Eight Ways to Stay Safe on Facebook | Rogersville

For many people, it’s hard to imagine a world without Facebook. It is the most popular social media network with over 2 BILLION users worldwide. That’s about a quarter of the world’s population.

I think most people are like me in the sense that we all have a love / hate relationship with Facebook. It tends to irritate the most conservative user by blocking or deleting messages that it deems contrary to what “fact checkers” say.

But on the other hand, Facebook can be a great way to stay in touch with family, friends, and other people in the community.

Like any other popular trend, however, there are those who want to exploit it for personal gain. Fake profiles trying to collect personal information or trick people into donating money are plentiful on the social media platform.

Identity theft scams

However, there are a few things that you need to watch out for, including identity theft and scams. You can share a lot of personal information on Facebook without even realizing it. This puts you at risk of identity theft and scams. Because Facebook encourages you to share personal information, this can be a great resource for identity thieves.

Just a few weeks ago my own dad fell victim to someone who took over his account completely, changed his password and contact details, and we couldn’t even get back into the account to change it or remove it completely. We ended up opening a new account for him, but soon after his old account sent in a fundraising request for an injured animal. Fortunately, there is a way to report a bogus fundraiser and it ended with her old account being completely deleted.

Romantic scams

Also be aware of romance scams, which aren’t just aimed at people looking for love. Scammers target people through Facebook groups or by playing online games. The goal of the scammer is to gain your trust before he asks you for money. Be wary of people who ask you a lot of questions, confess their feelings to you early on, or tell you that they are a lonely widow or widower. Sometimes they can tell you that they usually live there, but are currently living or working abroad.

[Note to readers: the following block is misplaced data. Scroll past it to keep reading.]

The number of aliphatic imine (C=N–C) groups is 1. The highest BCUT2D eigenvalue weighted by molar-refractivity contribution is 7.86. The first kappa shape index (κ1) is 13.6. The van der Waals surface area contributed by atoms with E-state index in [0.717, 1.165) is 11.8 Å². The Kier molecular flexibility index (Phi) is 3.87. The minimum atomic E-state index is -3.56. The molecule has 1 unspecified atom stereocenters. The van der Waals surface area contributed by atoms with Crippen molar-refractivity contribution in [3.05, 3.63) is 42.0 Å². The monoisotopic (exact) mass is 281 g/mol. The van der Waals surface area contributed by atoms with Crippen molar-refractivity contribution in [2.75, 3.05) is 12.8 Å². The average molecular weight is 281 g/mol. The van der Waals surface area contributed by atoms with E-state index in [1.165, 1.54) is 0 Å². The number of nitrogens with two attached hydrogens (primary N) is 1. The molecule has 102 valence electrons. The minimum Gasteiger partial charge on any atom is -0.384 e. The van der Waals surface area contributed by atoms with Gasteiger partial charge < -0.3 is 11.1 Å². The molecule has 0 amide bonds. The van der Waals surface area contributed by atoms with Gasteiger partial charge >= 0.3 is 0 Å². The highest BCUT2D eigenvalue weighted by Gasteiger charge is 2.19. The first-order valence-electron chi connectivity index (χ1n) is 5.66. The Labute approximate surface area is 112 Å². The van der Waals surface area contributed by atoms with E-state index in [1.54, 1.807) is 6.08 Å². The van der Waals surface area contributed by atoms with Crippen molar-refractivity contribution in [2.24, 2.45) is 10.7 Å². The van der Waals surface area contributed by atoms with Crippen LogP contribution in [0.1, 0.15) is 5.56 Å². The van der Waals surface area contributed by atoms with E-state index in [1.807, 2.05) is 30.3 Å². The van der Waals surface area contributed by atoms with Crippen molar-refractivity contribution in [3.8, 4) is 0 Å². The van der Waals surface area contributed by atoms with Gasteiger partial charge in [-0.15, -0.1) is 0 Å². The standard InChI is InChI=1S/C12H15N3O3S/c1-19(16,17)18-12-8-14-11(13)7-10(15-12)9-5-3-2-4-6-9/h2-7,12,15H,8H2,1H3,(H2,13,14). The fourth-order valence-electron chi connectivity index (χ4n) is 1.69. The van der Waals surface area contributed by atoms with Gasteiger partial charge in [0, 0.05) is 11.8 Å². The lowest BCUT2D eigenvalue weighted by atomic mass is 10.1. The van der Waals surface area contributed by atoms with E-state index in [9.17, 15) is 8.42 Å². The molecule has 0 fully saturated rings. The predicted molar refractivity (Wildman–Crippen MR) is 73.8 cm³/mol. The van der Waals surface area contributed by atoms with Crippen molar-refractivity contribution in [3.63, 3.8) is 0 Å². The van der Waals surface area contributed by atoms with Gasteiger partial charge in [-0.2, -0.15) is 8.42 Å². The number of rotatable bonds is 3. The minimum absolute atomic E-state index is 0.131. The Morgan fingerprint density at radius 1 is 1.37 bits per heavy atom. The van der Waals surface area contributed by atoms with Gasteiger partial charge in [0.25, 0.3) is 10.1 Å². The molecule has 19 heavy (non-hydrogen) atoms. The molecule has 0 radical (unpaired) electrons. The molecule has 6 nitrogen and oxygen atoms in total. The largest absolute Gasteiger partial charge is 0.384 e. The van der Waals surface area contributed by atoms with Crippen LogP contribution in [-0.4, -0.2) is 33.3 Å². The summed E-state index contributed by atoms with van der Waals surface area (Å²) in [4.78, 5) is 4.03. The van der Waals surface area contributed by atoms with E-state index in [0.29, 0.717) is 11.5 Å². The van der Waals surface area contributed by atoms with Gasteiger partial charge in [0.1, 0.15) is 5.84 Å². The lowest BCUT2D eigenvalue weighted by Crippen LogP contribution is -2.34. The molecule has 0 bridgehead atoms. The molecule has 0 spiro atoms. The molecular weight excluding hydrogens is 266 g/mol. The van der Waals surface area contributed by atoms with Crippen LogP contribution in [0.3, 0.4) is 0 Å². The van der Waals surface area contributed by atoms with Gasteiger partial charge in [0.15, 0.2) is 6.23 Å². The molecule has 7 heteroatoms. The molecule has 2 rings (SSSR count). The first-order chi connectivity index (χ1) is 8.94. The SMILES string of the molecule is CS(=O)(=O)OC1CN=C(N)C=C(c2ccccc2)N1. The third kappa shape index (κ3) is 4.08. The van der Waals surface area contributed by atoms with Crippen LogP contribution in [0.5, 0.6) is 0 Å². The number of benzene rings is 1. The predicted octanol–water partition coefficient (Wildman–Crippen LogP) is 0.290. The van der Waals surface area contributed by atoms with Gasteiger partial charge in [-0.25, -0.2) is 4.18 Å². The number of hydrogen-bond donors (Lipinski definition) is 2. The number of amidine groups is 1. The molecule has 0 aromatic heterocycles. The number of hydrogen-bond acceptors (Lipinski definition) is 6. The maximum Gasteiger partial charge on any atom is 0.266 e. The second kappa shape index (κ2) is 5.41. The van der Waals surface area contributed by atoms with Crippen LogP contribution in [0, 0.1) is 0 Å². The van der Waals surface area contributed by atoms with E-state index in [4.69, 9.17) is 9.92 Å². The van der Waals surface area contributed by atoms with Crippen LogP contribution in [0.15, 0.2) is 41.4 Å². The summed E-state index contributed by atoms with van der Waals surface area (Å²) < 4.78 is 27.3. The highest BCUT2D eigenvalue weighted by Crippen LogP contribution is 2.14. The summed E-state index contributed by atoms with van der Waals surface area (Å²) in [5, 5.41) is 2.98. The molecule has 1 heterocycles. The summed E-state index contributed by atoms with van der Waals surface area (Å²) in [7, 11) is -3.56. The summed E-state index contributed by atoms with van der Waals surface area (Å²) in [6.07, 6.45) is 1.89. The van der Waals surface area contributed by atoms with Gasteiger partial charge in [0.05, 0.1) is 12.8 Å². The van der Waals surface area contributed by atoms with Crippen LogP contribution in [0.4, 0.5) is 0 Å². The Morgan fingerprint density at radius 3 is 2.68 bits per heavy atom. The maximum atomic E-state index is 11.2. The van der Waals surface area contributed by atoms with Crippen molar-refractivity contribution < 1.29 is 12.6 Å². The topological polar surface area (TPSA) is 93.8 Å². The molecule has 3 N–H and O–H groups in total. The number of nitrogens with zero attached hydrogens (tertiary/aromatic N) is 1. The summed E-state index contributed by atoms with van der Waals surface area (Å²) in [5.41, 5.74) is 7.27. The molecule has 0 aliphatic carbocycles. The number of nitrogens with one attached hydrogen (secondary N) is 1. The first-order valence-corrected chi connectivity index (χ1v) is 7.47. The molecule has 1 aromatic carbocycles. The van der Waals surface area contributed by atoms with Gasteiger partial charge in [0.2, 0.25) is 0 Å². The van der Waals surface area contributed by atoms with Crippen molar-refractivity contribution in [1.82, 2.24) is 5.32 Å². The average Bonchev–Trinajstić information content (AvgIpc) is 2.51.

Scammers can pretend to be someone else online, so be careful who you accept as a friend on Facebook. When you become “friends” with someone you don’t know in real life, you reveal your personal details, photos, and contacts to potential crooks.

Facebook and other social media are also notorious for spreading fake news. It’s not a new concept, but it’s much easier to deliver through Facebook. Know that fake news exists, so question the source and don’t believe everything you see or read.

Eight Tips for Staying Safe on Facebook

1. Adjust your privacy settings. You can take control of your privacy through the Settings menu, where you see the down arrow in the upper right corner of your Facebook page. The Privacy & Settings option lets you control things like who can see what you post on Facebook and who can contact you. It also allows you to manage the data that Facebook can share with other websites. There are many settings that can be changed to lock down your privacy as tightly as you want, including who can see what you post, who can contact you, if you can be tagged in other people’s posts and many more. . I suggest you spend some time making some adjustments there. In the “Security and Sign In” section, I highly recommend setting up two-factor authentication which will notify you when attempting to sign in from devices that Facebook doesn’t recognize. Set up additional security and choose friends to contact if you get blocked.